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TitleAddressing ambiguity within information security policies in higher education to improve compliance
AuthorButhelezi, Mokateko Portia
SubjectFormal methods
SubjectPolicy ambiguity
SubjectUsable security
SubjectPolicy clarity
SubjectPolicy human aspects
SubjectSecurity policy compliance
SubjectInformation policy
SubjectScience -- Study and teaching (Higher)
AbstractInformation security (InfoSec) policies are widely used by institutions as a form of InfoSec control measure to protect their information assets. InfoSec policies are commonly documented in natural language, which is prone to ambiguity and misinterpretation, thereby making it hard, if not impossible, for users to comply with. These misinterpretations may lead the students or staff members to wrongfully execute the required actions, thereby making institutions vulnerable to InfoSec attacks. According to the literature review conducted in this work, InfoSec policy documents are often not followed or complied with; and the key issues facing InfoSec policy compliance include the lack of management support for InfoSec, organisational cultures of non-compliance, intentional and unintentional policy violation by employees (the insider threat), lack of policy awareness and training as well as the policy being unclear or ambiguous. This study is set in the higher education context and explores the extent to which the non-compliance problem is embedded within the policy documents themselves being affected by ambiguity. A qualitative method with a case study research strategy was followed in the research, in the form of an inductive approach with a cross-sectional time horizon, whereby a selection case of relevant institutional InfoSec policies were analysed. The data was collected in the form of academic literature and InfoSec policies of higher education institutions to derive themes for data analysis. A qualitative content analysis was performed on the policies, which identified ambiguity problems in the data. The findings indicated the presence of ambiguity within the policy documents, making it possible to misinterpret some of the policy statements. Formal methods were explored as a possible solution to the policy ambiguity. A framework was then proposed to address ambiguity and improve on the clarity of the semantics of policy statements. The framework can be used by policy writers in paying attention to the presence of ambiguity in their policies and address these when drafting or revising their policy documents.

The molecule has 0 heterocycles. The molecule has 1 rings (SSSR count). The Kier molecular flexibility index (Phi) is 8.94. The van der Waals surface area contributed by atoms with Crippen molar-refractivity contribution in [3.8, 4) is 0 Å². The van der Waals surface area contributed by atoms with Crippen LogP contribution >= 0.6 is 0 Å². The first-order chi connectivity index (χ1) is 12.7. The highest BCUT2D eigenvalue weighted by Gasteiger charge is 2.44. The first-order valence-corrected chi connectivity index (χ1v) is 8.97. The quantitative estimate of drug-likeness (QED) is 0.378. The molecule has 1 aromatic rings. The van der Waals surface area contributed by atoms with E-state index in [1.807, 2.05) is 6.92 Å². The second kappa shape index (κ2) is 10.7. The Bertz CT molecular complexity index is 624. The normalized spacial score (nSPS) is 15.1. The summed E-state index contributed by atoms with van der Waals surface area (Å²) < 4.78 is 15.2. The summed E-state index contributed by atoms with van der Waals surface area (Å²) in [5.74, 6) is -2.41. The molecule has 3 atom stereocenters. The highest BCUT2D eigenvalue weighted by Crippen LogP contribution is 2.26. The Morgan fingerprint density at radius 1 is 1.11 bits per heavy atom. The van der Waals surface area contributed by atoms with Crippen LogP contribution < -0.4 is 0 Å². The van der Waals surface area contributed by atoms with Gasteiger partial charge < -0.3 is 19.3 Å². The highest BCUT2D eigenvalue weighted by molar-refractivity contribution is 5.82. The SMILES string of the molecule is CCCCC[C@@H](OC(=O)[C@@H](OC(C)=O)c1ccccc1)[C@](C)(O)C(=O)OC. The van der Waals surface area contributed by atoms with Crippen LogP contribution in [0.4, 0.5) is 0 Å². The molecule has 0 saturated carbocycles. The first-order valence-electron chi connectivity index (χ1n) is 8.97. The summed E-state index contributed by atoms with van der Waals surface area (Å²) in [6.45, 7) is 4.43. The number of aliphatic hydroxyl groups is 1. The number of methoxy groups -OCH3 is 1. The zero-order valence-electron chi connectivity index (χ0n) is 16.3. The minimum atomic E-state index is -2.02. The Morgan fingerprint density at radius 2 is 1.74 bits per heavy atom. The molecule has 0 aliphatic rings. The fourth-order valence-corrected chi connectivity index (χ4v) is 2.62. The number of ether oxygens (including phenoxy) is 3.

AbstractSchool of Computing